The whole family can enjoy Kennedy Krieger Institute’s Festival of Trees from the comfort of their home this Thanksgiving weekend. (Courtesy of

By Michelle Richardson
Special to the AFRO

“The festival is virtual but the magic is still real.” 

‘Tis the season! and for Marylanders that means Kennedy Krieger “Festival of Trees’ is finally here! 

Kennedy Krieger Institute’s first Festival of Trees was on Dec. 8, 1990, at Festival Hall in the Downtown Baltimore Convention Center. This first festival featured an opening ceremony, celebrity lunch, over 100 decorated trees, wreaths, and table-top displays, a full-size antique carousel; shopping vendors; holiday entertainment; children’s activities; and of course, Santa. More than 25,000 people attended this eight day winter wonderland, raising nearly $400,000 for the Institute.

For over 30 years, Maryland residents have convened to marvel at the smorgasbord of trees that are heavily decorated and themed ranging from Christmas to cartoon characters. This year, however, residents can enjoy the three day festival from the comfort of their own home. 

Due to the pandemic, the Kennedy Krieger Institute went virtual for the Festival of Trees, making it accessible for all families to enjoy.

“The festivities you love will be online.Tree and wreath sales, gift boutiques, games, auction and raffle will happen 24 hours a day. Plus, 

family entertainment each day. All to support the kids of Kennedy Krieger Institute,” according to the press release. 

Due to the event being virtual, things will look a little different than what attendees are used to. 

“This event is going to kick some of the traditions we know and love, where we bring together our designers to decorate our trees,” Michelle Meuller, the director of special events at the institute, said.

The institute implemented its own social distance restrictions in order to keep everyone safe. There were assigned times and expanded tree spacing that allowed tree-designers to create the trees to be sold online at the Cow Palace at the Timonium Fairgrounds.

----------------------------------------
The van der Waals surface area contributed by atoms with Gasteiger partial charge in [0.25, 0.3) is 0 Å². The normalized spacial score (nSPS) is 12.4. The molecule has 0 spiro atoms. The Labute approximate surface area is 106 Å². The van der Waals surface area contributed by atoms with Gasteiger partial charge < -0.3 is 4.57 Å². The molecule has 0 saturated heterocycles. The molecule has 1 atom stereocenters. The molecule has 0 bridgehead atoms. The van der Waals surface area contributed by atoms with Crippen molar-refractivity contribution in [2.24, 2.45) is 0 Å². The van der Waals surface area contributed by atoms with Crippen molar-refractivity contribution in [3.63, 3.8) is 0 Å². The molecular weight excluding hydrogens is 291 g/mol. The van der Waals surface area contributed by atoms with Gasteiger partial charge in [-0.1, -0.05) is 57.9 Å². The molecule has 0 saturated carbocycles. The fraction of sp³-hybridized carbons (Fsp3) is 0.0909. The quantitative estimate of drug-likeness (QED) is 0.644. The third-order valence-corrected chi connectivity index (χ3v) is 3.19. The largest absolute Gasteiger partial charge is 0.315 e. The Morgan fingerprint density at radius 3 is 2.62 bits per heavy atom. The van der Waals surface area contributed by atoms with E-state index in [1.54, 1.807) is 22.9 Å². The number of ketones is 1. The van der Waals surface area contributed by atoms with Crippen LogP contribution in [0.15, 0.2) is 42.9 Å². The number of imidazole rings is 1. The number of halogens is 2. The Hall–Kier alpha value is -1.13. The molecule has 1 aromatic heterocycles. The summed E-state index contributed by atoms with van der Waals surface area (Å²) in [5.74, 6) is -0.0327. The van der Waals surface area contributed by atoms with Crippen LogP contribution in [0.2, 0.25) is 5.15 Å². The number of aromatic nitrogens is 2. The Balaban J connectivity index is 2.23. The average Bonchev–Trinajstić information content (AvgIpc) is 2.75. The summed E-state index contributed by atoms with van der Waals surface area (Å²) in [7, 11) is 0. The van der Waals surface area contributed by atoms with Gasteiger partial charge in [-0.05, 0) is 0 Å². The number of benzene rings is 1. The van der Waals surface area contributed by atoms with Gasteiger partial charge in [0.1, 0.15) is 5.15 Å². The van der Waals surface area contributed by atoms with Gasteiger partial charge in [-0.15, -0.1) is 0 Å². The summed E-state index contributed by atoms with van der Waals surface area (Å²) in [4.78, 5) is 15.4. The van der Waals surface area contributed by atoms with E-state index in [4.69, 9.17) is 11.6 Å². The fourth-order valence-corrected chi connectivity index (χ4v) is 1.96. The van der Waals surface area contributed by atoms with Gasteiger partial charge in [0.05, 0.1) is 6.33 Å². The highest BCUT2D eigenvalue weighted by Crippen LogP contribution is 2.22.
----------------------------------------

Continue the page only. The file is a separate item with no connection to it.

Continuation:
Only designers will be allowed on-site, with limited staff.

“The safety of our dedicated Festival-goers, designers, patients, sponsors, volunteers and staff will always be our top priority,” said Dr. Brad Schlaggar, president and CEO of Kennedy Krieger Institute.

The festival is held Thanksgiving weekend, Nov. 27-29 and normally draws around 50,000 attendees. 

“We are thrilled to be bringing the Festival of Trees to your homes this November and we have a lot of new and exciting things in store. And, this year, no matter where you live, you can participate in the magic of the festival!” stated Schlaggar. 

Any proceeds and donations collected from the event goes toward supporting patients and families receiving services from the institute.

Meuller added the institute is depending on the money raised through the event more than ever to cover programs that don’t get funding from the government or insurance. 

“Everyone needs a sense of normalcy right now in a world that’s anything but normal, so we’re trying to provide that for everyone, just bringing a little taste of festival magic right to people’s homes,” Meuller said. 

For more information about the Festival of Trees, visit